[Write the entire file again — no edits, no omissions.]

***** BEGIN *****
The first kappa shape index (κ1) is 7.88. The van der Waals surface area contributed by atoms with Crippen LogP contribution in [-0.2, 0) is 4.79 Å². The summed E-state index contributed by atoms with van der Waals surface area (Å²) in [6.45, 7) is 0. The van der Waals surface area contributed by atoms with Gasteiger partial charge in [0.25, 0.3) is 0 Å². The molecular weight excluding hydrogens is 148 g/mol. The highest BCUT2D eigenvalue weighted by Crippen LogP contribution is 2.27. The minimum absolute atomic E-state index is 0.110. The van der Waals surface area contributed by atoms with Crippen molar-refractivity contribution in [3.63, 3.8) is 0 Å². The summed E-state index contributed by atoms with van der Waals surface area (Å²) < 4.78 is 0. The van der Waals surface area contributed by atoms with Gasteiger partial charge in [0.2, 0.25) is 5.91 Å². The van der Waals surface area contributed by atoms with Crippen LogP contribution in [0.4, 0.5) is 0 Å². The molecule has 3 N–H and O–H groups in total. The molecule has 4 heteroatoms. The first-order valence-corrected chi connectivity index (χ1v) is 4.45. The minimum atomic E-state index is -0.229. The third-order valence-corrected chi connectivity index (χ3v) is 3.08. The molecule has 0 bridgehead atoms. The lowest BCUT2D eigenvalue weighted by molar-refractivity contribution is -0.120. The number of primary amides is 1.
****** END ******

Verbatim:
The first kappa shape index (κ1) is 7.88. The van der Waals surface area contributed by atoms with Crippen LogP contribution in [-0.2, 0) is 4.79 Å². The summed E-state index contributed by atoms with van der Waals surface area (Å²) in [6.45, 7) is 0. The van der Waals surface area contributed by atoms with Gasteiger partial charge in [0.25, 0.3) is 0 Å². The molecular weight excluding hydrogens is 148 g/mol. The highest BCUT2D eigenvalue weighted by Crippen LogP contribution is 2.27. The minimum absolute atomic E-state index is 0.110. The van der Waals surface area contributed by atoms with Crippen molar-refractivity contribution in [3.63, 3.8) is 0 Å². The summed E-state index contributed by atoms with van der Waals surface area (Å²) < 4.78 is 0. The van der Waals surface area contributed by atoms with Gasteiger partial charge in [0.2, 0.25) is 5.91 Å². The van der Waals surface area contributed by atoms with Crippen LogP contribution in [0.4, 0.5) is 0 Å². The molecule has 3 N–H and O–H groups in total. The molecule has 4 heteroatoms. The first-order valence-corrected chi connectivity index (χ1v) is 4.45. The minimum atomic E-state index is -0.229. The third-order valence-corrected chi connectivity index (χ3v) is 3.08. The molecule has 0 bridgehead atoms. The lowest BCUT2D eigenvalue weighted by molar-refractivity contribution is -0.120. The number of primary amides is 1.